But Nieberding considered the conclusion – supported by Fabri’s examination – that Odeh coped with her PTSD at the time she filled out her applications by filtering out memories to be “highly questionable.”

US prosecutors ultimately did not include Nieberding’s findings in their legal brief, perhaps because they corroborated Fabri’s claims that Odeh suffers from PTSD.

Instead, the government submitted a separate report, signed by three doctors from the Walter Reed National Military Medical Center, challenging the methodology used by Fabri.

The defense objected to the fact that part of the materials the Walter Reed doctors reviewed were documents from Israel’s military courts.

Odeh’s legal team have two additional experts on the psychiatric impact of torture who have reviewed Fabri’s examination, methodology and findings, and are prepared to testify that her conclusions are valid.

“Hard line”

According to Deutsch, the government’s latest brief against a retrial argues that Fabri and her findings should be disqualified, and that admitting her testimony would confuse a jury.

Deutsch said that prosecutors maintain that Odeh is lying when she says she was tortured by the Israeli army and is doing so to cover up her role in “terrorism.”

“They took a hard line that she’s a liar and a serial liar, that her father lied,” Deutsch said. Yousef Odeh, Rasmea’s father, had also been arrested in the same Israeli army sweep that took in his daughter in 1969.

Since Odeh was released on bail after spending a month in a Michigan prison in December 2014, she has been restricted to the Chicago area, where she works with the nonprofit community service organization the Arab American Action Network.

In March 2015, before the appeal court ruled in her favor, Judge Drain had sentenced Odeh to 18 months in prison and a fine for lying on her immigration documents.

Her US citizenship will also be revoked and she faces deportation to Jordan if her guilty verdict is upheld.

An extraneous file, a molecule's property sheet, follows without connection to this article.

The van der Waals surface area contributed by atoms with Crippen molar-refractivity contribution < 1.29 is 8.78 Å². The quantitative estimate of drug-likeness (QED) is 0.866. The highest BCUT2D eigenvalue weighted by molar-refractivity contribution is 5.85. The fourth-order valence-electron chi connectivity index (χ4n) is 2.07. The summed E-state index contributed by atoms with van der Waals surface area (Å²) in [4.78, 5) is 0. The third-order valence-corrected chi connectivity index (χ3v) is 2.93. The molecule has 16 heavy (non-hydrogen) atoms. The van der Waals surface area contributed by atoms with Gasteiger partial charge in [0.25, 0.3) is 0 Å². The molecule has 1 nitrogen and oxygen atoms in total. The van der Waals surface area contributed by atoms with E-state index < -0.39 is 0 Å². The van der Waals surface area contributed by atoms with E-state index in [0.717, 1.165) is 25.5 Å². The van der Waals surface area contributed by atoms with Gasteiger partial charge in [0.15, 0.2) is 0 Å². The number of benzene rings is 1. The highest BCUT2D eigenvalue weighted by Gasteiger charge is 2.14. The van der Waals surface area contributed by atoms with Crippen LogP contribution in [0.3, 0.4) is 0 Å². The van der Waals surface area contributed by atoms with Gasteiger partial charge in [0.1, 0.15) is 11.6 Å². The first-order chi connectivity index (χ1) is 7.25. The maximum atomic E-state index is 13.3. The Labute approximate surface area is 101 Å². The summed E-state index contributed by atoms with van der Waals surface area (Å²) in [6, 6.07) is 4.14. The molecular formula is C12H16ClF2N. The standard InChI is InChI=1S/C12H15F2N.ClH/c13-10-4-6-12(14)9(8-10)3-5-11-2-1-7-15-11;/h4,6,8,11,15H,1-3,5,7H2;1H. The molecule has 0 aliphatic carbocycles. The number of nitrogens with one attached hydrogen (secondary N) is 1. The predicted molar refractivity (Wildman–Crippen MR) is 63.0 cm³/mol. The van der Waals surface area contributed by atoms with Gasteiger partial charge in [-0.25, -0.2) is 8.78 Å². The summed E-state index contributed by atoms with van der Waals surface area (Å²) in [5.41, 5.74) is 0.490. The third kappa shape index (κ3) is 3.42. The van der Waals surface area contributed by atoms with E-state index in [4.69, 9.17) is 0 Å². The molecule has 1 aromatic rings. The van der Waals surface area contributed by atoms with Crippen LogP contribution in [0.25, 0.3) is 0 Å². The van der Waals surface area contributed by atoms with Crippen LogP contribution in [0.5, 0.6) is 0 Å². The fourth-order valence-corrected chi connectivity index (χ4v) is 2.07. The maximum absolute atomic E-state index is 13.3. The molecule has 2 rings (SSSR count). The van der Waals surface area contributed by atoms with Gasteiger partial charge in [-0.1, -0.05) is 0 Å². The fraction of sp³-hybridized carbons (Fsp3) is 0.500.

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Let's be clear: Rasmea Odeh was convicted by an illegal military trial in her own country by a foreign army of occupation which had established its presence through a war of aggression. That fact in itself should have persuaded Drain to throw out the case before it ever went to trial. That the defendant is forced to seek expedients explaining why she failed to report this original travesty of justice when applying for immigrant status, is a further injustice. No one should be forced to report such a historic violation of her rights in a bureaucratic search for reasons to disqualify her. And why is Drain, who showed himself utterly hostile to the defendant, still in charge of the case? Or have I answered my own question?

Rasmea Odeh deserves her immediate freedom, with whatever compensation can be awarded. And Israel deserves not one penny more in tribute.

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Today, in the early 21st Century one would think that a world wide prohibition on the use of torture (and a wholesale condemnation of its use) would be a given. But apparently it is not. For shame.

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Charlotte Silver

Charlotte Silver's picture

Charlotte Silver is an independent journalist and regular writer for The Electronic Intifada. She is based in Oakland, California and has reported from Palestine since 2010. Follow her on Twitter @CharESilver.